New Year's Day
To teach is always to be in the middle of the next story. This realization strikes me anew every autumn, as the days lose more light and my students accelerate into the end-of-semester scramble. Then, suddenly, it’s finished. But, as the old year breathes out all around me in a welter of regret, missed opportunities, and diminished returns, I already have my eye on the next class, the next batch of students, the chance to do it all again—maybe better.
New Year’s Eve is one of my favorite holidays—not so much for the champagne and crowds, but for the call to renewal that it brings. As a child I was an avid New Year’s resolution-maker, always with an eye toward self-improvement: I would pledge to write in my diary more often and keep my room neater. By now, I’ve given up on both of those endeavors, but, this year, I thought I’d try giving the classic New Year’s resolutions a literary spin. Let’s see how these play out over the course of the year. 1. Lose weight. OK, not literally.
In the wake of the most productive lame-duck congressional session in years—the crux of which was a grand bargain between Mitch McConnell and Barack Obama, who until recently seemed as if they could cooperate on absolutely nothing—devotees of bipartisanship have renewed their flagging hopes.
In December 2008, just a few months after the U.S. financial system imploded, New York City was hit by a flurry of bank robberies. On the Monday before New Year’s, four banks were attacked in an hour-and-a-half; one daytime raid took place just steps from the Lincoln Center in downtown Manhattan. The week before, San Diego had seen four bank holdups in a single day. Criminologists wondered if the holiday spree was the first sign of a looming crime wave in recession-battered America.
Last Friday’s news that Groupon, the two-year-old online coupon company based in Chicago—and the “fastest growing company ever,” according to Forbes—turned down a $5 billion-plus offer from Google prompted me to take a slightly closer look at their e-mails that pop up in my inbox every morning. I have to admit that I rarely scan below the headline, but closer inspection revealed some pretty Dada literary stylings—the type of text that Yoda might produce if he was dropped into an advertising agency.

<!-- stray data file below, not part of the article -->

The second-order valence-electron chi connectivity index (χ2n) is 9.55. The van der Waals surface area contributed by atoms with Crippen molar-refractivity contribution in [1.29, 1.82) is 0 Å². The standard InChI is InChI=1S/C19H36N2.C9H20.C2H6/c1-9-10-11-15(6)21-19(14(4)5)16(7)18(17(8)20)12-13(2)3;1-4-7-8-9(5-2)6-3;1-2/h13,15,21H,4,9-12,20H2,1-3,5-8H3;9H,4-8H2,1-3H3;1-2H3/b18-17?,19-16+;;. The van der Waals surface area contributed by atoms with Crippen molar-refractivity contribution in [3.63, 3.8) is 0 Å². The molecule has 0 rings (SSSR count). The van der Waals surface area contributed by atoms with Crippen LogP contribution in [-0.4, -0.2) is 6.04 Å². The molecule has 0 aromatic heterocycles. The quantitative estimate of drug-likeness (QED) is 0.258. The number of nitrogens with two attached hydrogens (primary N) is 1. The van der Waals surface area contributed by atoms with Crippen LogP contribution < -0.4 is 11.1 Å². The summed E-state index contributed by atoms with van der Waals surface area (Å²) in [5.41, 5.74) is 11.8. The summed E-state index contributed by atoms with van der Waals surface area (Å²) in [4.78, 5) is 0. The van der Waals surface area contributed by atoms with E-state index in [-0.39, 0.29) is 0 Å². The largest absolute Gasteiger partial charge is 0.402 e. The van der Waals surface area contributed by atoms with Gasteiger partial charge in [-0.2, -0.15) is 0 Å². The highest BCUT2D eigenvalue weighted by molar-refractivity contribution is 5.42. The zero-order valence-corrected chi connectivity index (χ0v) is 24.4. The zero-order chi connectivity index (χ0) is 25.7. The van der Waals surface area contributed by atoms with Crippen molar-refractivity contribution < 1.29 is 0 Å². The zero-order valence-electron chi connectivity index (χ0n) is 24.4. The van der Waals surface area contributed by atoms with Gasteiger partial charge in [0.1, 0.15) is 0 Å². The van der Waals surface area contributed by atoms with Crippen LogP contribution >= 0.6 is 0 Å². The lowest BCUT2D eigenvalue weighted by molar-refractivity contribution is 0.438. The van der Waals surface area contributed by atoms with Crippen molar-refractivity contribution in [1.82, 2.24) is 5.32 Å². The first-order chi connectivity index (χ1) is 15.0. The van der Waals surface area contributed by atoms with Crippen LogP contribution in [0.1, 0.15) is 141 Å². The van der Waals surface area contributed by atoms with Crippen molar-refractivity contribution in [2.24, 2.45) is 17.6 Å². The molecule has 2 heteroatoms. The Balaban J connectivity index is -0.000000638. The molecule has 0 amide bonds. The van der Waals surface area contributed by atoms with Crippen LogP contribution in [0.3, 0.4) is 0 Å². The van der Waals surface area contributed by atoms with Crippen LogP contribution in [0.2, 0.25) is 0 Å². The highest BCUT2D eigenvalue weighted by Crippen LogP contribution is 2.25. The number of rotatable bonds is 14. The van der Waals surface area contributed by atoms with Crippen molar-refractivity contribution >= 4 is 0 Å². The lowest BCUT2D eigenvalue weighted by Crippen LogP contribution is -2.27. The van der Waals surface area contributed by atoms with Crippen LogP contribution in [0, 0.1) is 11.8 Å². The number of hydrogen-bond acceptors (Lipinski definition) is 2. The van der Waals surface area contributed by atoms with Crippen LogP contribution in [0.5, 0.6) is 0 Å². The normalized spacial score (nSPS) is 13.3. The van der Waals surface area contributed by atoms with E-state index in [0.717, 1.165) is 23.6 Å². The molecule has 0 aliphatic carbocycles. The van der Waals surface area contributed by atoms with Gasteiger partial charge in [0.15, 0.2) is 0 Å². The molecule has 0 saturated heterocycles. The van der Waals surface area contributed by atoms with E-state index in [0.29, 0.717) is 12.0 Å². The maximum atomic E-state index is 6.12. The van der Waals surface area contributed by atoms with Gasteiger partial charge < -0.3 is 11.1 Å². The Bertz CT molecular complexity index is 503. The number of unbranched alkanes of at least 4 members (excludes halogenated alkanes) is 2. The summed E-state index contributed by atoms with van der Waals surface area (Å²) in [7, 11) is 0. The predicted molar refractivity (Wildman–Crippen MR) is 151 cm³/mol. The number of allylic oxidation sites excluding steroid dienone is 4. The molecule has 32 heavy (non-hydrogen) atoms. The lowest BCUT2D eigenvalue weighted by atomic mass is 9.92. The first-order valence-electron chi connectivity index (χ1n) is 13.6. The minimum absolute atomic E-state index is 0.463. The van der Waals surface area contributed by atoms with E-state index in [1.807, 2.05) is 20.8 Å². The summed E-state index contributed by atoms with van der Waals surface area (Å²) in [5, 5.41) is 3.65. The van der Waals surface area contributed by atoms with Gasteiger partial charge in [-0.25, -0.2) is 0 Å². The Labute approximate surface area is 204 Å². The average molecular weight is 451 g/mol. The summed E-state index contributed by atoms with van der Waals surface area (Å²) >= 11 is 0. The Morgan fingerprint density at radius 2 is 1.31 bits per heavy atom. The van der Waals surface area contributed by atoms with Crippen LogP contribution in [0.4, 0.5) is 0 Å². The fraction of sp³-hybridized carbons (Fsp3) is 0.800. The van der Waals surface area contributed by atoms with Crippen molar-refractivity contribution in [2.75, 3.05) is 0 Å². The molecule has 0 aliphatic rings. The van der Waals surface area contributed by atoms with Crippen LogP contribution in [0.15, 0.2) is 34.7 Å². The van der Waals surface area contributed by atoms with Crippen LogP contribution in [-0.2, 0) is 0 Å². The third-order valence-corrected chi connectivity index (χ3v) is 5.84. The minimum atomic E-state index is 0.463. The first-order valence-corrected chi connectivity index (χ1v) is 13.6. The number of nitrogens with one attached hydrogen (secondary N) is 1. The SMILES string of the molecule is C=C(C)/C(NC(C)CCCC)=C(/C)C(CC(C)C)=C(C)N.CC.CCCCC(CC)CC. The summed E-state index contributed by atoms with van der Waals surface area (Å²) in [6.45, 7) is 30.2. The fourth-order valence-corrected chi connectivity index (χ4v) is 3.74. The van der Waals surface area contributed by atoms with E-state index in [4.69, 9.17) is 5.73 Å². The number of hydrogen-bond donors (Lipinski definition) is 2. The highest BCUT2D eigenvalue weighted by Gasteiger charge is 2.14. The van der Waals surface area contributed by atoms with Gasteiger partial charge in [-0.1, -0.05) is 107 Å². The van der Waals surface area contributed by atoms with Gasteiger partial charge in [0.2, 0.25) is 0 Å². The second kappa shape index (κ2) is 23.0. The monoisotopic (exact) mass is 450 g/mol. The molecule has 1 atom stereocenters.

Democrats in the 111th Congress still have an unfinished agenda. Republicans, quite sensibly, are using the clock as a weapon; at this point of the session, even a filibuster that doesn’t have the votes to block cloture can still be enough to derail something. What weapons does the majority have to fight stalling? Well, there’s one big one that Harry Reid should be at least threatening, and if necessary invoking: he can add more hours for the Senate to work its will. He has already scheduled a Saturday session last week, and he has already said that, like last year, he’ll go up to Christmas.
My new year's message yesterday told of a video about humming birds. To watch, click on http://tinyurl.com/25taeh7 to view a short video produced by the PBS on the beauty and uniqueness of humming birds, who, as you know feed on sweet nectar from flowers. Besides showing the stunning ways in which technology (in this case high-speed photography and filmography) can have a huge impact on our scientific understanding of the natural world, and as well as being an instance of the importance of public funding of science and science education, it is also a blessing for a sweet and happy new year.
This was my mother’s greeting for the Jewish new year. It wishes you and all of its receivers health, livelihood and deep gratification in life. It’s in Yiddish. So there’s heart in it. Among some younger Jews in both Israel and the U.S. there are some hipper salutations. “May you connect with yourself,” said a friend as I left Tel Aviv for Ben Gurion Airport. Alas, this struck me as ponderous and didactic. An Israeli friend sent me a little new year film clip of hummingbirds eating honey. Oh, I have this clip somewhere in my e-mail. But I can’t find it now.
The Rags of Time By Maureen Howard (Viking, 238 pp., $26.95) If we are moved to tears by B movies instead of operas, have we missed anything? The question nags Maureen Howard in the first installment of her great sequence-novel in four parts, of which The Rags of Time is the last, because in her universe the point of ambitious art—which her series is—is not at all a given. One character settles into an old age of embroidery and television, another takes Moby-Dick out of the library.
Somewhere in the White House or Capitol Hill, I imagine, is a whiteboard that looks like this: August recess September Columbus Day Thanksgiving Christmas New Year's State of the Union Valentine's Day St. Patrick's Day And now passing health care reform by St. Patrick's Day, which is next Wednesday, seems impossible.